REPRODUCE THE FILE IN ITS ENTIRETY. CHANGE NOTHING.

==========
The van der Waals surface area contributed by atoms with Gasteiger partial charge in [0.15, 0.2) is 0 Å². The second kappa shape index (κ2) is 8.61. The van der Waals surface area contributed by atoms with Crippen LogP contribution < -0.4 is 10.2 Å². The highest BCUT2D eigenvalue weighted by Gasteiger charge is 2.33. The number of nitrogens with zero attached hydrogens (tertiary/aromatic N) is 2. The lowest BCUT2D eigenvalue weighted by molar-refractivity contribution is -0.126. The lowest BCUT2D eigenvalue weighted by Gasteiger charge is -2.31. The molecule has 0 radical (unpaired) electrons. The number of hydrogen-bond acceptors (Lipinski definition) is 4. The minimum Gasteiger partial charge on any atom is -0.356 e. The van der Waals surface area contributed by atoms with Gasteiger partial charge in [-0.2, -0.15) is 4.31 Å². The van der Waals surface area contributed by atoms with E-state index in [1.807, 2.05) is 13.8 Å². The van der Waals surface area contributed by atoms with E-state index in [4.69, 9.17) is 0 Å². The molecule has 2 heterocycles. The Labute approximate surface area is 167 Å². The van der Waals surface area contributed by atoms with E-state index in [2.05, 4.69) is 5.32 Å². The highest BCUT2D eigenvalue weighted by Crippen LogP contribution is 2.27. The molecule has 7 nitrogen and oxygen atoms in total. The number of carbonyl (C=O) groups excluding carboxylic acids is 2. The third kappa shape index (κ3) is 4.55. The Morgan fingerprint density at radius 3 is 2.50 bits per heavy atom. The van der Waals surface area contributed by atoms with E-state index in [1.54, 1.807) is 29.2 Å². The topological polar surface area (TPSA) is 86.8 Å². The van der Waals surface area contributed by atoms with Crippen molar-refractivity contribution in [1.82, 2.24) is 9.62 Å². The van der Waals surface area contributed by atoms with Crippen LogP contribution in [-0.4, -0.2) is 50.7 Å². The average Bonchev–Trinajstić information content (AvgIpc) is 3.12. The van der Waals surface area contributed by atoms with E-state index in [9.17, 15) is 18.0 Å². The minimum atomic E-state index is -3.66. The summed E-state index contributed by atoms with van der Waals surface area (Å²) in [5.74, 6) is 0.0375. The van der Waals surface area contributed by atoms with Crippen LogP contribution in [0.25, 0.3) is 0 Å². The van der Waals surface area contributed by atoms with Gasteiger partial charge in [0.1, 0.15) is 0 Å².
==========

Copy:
The van der Waals surface area contributed by atoms with Gasteiger partial charge in [0.15, 0.2) is 0 Å². The second kappa shape index (κ2) is 8.61. The van der Waals surface area contributed by atoms with Crippen LogP contribution < -0.4 is 10.2 Å². The highest BCUT2D eigenvalue weighted by Gasteiger charge is 2.33. The number of nitrogens with zero attached hydrogens (tertiary/aromatic N) is 2. The lowest BCUT2D eigenvalue weighted by molar-refractivity contribution is -0.126. The lowest BCUT2D eigenvalue weighted by Gasteiger charge is -2.31. The molecule has 0 radical (unpaired) electrons. The number of hydrogen-bond acceptors (Lipinski definition) is 4. The minimum Gasteiger partial charge on any atom is -0.356 e. The van der Waals surface area contributed by atoms with Gasteiger partial charge in [-0.2, -0.15) is 4.31 Å². The van der Waals surface area contributed by atoms with E-state index in [1.807, 2.05) is 13.8 Å². The van der Waals surface area contributed by atoms with E-state index in [4.69, 9.17) is 0 Å². The molecule has 2 heterocycles. The Labute approximate surface area is 167 Å². The van der Waals surface area contributed by atoms with E-state index in [2.05, 4.69) is 5.32 Å². The highest BCUT2D eigenvalue weighted by Crippen LogP contribution is 2.27. The molecule has 7 nitrogen and oxygen atoms in total. The number of carbonyl (C=O) groups excluding carboxylic acids is 2. The third kappa shape index (κ3) is 4.55. The Morgan fingerprint density at radius 3 is 2.50 bits per heavy atom. The van der Waals surface area contributed by atoms with E-state index in [1.54, 1.807) is 29.2 Å². The topological polar surface area (TPSA) is 86.8 Å². The van der Waals surface area contributed by atoms with Crippen molar-refractivity contribution in [1.82, 2.24) is 9.62 Å². The van der Waals surface area contributed by atoms with Crippen LogP contribution in [-0.4, -0.2) is 50.7 Å². The average Bonchev–Trinajstić information content (AvgIpc) is 3.12. The van der Waals surface area contributed by atoms with E-state index in [9.17, 15) is 18.0 Å². The minimum atomic E-state index is -3.66. The summed E-state index contributed by atoms with van der Waals surface area (Å²) in [5.74, 6) is 0.0375. The van der Waals surface area contributed by atoms with Crippen LogP contribution in [0.25, 0.3) is 0 Å². The van der Waals surface area contributed by atoms with Gasteiger partial charge in [0.1, 0.15) is 0 Å².